A Step Backwards

| November/December 1993

  • Wagon

  • Wagon

609 Main St. Piedmont, South Dakota 57769

I have always been intrigued by the masterful skills of our ancestors in the development of engines, machines and automobiles. For a number of years I have been restoring engines, tractors and machines and have marveled at some of the ingenuity used to develop them and make them work.

In a past GEM magazine, I saw a picture of an auto someone had built, which used a stationary engine for the power source. An idea to try to build an auto similar to what had been built years ago started to grow. Shortly after seeing the picture, I was at an auction sale and spotted the metal parts to a horse-drawn spring wagon in an iron pile. I purchased the wagon with the idea of building an auto; little did I realize what I was getting into!

When I got the wagon home and placed it up on blocks in the garage, it seemed my family and friends thought I had lost my mind. But their 'needling' added to my determination. I started by replacing all the wood on the wagon axles and frame. No wheels were with the wagon, so I scrounged up some old model T wheels which were in pretty bad shape. Tires for a T are expensive, so I decided to use 18' implement wheels, motorcycle tires, and spokes and hubs from the T wheels. I cut the ends of the wagon axles off and welded on spindles from a T. In choosing an engine my decision was driven by weight and physical size. I used a 1924 Cushman four horsepower model C binder for a power source. I modified the engine by adding a second flywheel to make it run smoother. The engine sits right behind the seat and is belted to a 3-speed lawnmower transmission. The transmission is then chain-driven to the wheels using the original lawnmower axles. I added a radiator and a fan to the engine. The body was constructed entirely of wood. The clutch and brakes are controlled by a single lever. The first time the lever is pulled, the drive belt releases. With additional pull, flat pads are engaged with the rear tires to slow the auto. Crude, but it works!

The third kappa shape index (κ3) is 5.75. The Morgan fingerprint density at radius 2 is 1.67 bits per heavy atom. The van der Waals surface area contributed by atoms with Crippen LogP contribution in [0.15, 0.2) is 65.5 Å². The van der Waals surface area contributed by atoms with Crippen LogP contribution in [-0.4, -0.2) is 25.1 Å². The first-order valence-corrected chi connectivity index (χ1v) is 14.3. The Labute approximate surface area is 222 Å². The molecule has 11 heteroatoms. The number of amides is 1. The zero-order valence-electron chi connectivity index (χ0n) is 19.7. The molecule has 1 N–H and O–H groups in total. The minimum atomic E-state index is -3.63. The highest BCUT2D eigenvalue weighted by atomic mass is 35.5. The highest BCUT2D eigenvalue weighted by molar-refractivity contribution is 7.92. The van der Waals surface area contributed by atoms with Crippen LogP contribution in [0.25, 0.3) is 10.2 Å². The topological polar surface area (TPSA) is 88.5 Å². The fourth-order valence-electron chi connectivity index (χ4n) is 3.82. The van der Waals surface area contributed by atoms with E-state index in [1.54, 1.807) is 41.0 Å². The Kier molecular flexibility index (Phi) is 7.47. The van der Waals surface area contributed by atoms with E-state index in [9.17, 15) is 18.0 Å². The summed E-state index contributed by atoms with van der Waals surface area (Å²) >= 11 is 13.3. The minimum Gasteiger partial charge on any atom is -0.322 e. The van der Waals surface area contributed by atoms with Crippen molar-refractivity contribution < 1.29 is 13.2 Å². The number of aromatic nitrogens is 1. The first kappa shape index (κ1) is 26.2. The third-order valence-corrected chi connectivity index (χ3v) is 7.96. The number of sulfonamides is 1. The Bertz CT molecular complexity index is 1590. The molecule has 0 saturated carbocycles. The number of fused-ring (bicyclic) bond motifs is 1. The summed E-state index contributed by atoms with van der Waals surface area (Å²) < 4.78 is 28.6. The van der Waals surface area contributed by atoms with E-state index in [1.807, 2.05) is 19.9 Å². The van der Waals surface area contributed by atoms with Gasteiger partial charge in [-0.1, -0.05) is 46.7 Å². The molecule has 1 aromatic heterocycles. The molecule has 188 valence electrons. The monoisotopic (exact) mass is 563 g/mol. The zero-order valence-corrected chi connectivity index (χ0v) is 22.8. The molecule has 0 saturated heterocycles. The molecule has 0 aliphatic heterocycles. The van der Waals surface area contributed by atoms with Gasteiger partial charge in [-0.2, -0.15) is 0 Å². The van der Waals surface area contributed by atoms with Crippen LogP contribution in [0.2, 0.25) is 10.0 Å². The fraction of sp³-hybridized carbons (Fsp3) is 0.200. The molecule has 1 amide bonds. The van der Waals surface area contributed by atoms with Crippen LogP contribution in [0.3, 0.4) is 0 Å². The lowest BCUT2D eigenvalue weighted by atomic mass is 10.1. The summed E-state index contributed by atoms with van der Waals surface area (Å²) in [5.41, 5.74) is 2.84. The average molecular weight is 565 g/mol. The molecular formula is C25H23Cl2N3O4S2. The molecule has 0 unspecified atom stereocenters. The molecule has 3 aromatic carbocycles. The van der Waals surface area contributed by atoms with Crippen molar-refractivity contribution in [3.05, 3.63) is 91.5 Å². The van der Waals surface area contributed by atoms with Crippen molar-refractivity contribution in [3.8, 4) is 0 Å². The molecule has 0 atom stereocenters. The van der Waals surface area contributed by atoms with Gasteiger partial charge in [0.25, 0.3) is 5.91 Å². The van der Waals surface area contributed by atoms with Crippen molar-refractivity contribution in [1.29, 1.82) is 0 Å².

The auto will do 12 miles per hour in high gear and runs very well. Even with modern tools and materials, building an auto was a major challenge. Hats off to our ancestors who accomplished great things with little to work with. If Cushman Company had ever built an auto, maybe this is what it would have looked like. I titled the auto Cushman model #1. The state inspector who inspected the auto for the title application was at a loss as to what to inspect. His comment was, 'I don't know where to start. I'll be back after I study the manual!' Well, he did finally approve a title and the auto is licensed. Stop by on a summer Sunday, we'll go for a drive!


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